When I heard this, I stood up and kissed him on his head and said, “There should be more Nazirs like you!” 

One may wonder. What was it about this young man that so impressed Shimon HaTzadik that he knew he would not regret being a Nazir and thus felt comfortable to eat from his sacrifice?

Shimon HaTzadik realized that this young man understood deeply the message of the Nazir and that he would not regret his initial vow just because he became defiled. The Nazir is someone who realizes that the material world we live in is just a tool to be used to serve Hashem. In an effort to come closer to Hashem, he wants to distance himself from dangerous earthly pleasures so that he can concentrate fully on his portion in the world to come. He wants no part of wine, nor does he want the vanity that his hair can bring.

When his evil inclination pounced on him and tried to convince him to take pride in his beauty and be haughty, something that would lead him to many different types of sins, he immediately clearly identified the problem. “The evil inclination wants me to believe that this is my world, and that I am here to enjoy it for itself. The pleasures of this world are ours for the taking and we should seek to experience as many as we can in our lifetime. If one is very good looking, he should use his good looks to help him indulge in forbidden pleasures.”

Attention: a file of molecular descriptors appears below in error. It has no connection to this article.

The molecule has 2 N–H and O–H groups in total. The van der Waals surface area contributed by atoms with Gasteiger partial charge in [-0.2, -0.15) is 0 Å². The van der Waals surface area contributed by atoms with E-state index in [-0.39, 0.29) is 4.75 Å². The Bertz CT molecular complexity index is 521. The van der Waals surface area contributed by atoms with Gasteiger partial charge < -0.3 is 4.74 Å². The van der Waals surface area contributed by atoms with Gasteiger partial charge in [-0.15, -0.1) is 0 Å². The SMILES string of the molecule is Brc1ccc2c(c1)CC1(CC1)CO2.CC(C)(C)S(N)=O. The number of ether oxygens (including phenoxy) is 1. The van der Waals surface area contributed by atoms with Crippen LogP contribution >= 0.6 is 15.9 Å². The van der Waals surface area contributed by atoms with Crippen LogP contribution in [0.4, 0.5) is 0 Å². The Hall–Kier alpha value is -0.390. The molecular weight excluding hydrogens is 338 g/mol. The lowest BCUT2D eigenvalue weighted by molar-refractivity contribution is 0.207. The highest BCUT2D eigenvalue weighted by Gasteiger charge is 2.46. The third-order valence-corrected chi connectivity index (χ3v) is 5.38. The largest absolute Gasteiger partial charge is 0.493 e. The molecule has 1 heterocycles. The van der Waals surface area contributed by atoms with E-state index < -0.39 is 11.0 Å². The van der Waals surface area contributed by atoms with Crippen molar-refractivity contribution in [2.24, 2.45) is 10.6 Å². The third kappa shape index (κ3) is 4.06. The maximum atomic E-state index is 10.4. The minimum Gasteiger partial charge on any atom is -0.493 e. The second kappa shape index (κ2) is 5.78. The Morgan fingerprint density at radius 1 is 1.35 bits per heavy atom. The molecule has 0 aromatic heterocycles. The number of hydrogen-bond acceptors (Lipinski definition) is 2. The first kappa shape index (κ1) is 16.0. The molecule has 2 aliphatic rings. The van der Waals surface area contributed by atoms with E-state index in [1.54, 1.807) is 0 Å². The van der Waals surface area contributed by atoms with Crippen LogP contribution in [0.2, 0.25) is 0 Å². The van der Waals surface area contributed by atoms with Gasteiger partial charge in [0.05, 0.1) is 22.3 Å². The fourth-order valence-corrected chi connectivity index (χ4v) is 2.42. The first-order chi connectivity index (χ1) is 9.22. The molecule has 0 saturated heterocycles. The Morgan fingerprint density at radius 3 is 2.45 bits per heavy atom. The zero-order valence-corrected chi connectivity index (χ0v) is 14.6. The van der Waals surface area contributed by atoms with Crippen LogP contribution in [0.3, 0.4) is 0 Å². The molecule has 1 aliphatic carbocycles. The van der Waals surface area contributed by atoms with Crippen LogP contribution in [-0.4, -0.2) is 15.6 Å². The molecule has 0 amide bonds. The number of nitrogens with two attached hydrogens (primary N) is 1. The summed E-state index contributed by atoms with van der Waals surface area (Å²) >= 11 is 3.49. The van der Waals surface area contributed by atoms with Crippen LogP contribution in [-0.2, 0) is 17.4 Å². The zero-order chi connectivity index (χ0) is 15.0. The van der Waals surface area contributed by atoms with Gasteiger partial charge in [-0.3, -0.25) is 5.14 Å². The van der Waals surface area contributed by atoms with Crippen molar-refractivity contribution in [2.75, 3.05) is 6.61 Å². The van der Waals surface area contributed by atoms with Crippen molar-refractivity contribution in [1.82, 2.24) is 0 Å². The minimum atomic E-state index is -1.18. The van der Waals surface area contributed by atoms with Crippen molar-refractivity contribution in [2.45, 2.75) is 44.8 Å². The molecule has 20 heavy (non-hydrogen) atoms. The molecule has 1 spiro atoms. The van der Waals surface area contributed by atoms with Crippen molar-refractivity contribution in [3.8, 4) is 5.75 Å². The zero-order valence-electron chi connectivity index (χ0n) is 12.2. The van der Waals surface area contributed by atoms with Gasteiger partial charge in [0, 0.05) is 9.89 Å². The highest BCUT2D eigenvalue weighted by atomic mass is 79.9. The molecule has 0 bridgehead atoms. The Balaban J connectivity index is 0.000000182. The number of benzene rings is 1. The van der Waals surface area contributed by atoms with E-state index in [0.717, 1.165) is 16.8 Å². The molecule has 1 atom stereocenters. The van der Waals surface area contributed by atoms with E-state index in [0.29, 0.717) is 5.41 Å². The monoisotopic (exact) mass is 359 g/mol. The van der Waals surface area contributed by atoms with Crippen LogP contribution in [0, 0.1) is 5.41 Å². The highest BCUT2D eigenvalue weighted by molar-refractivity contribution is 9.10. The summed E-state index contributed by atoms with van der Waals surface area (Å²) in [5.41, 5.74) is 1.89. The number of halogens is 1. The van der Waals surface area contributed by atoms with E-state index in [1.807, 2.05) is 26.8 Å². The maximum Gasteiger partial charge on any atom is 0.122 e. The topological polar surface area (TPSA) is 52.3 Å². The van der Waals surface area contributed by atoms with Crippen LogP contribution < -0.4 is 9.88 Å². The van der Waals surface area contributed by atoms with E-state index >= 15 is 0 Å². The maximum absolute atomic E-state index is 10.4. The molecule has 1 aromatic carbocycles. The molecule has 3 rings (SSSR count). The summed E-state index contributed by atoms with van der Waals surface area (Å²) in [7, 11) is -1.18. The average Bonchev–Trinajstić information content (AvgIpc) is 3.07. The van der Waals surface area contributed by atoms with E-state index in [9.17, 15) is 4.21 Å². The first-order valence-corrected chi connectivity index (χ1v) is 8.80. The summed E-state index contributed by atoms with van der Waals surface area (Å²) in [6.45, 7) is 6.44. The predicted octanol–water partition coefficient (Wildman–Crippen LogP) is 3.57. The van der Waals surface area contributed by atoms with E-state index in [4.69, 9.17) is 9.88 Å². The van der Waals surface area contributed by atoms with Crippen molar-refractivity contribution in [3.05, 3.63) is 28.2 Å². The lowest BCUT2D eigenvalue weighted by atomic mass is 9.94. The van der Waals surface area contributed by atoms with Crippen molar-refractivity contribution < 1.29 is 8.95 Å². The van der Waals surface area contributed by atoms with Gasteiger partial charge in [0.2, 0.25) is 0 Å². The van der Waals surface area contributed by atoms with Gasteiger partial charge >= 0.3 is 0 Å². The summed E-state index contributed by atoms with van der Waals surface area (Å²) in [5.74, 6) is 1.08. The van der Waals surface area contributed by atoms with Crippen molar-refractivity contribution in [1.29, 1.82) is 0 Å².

The young man caught the deception right away and responded, “This is not my world! These endowments do not belong to me, they were given to me by Hashem. And, they were not given to me to use for this world, for my own self-aggrandizement, they were given to me to be used as tools to serve Hashem and earn my place in the World to Come! I will sacrifice you to Hashem by becoming a Nazir and have to shave all my hair for the sake of Hashem.”

In his great work Mesilat Yesharim (Chapter 11), Rabbi Moshe Chaim Luzzato, the רמח”ל, teaches us another important lesson from Nazir.

By being a Nazir, a person can condition and train himself with how to deal with his evil inclination. How is that?

One of the most successful ways that the evil inclination gets us to sin is by starting us off with something permissible and then nudging us closer and closer to the forbidden. Once we reach that point, we find it impossible to resist and commit the sin.